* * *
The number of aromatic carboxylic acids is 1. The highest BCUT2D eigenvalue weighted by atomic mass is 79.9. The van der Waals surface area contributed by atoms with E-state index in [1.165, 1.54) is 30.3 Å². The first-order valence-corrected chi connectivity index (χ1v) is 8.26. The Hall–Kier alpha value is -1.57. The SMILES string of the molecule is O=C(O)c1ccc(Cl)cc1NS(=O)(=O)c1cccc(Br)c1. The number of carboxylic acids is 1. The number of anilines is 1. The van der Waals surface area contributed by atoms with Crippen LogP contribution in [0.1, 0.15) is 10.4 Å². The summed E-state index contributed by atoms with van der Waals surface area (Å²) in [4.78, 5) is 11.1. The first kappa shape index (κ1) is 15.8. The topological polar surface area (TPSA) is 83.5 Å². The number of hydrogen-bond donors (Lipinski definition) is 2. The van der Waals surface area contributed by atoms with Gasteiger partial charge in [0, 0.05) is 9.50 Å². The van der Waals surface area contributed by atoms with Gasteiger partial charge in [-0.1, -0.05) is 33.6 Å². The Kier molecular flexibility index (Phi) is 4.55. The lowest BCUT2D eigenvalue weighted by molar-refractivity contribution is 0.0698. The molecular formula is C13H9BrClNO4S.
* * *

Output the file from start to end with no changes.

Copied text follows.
The number of aromatic carboxylic acids is 1. The highest BCUT2D eigenvalue weighted by atomic mass is 79.9. The van der Waals surface area contributed by atoms with E-state index in [1.165, 1.54) is 30.3 Å². The first-order valence-corrected chi connectivity index (χ1v) is 8.26. The Hall–Kier alpha value is -1.57. The SMILES string of the molecule is O=C(O)c1ccc(Cl)cc1NS(=O)(=O)c1cccc(Br)c1. The number of carboxylic acids is 1. The number of anilines is 1. The van der Waals surface area contributed by atoms with Crippen LogP contribution in [0.1, 0.15) is 10.4 Å². The summed E-state index contributed by atoms with van der Waals surface area (Å²) in [4.78, 5) is 11.1. The first kappa shape index (κ1) is 15.8. The topological polar surface area (TPSA) is 83.5 Å². The number of hydrogen-bond donors (Lipinski definition) is 2. The van der Waals surface area contributed by atoms with Gasteiger partial charge in [0, 0.05) is 9.50 Å². The van der Waals surface area contributed by atoms with Gasteiger partial charge in [-0.1, -0.05) is 33.6 Å². The Kier molecular flexibility index (Phi) is 4.55. The lowest BCUT2D eigenvalue weighted by molar-refractivity contribution is 0.0698. The molecular formula is C13H9BrClNO4S.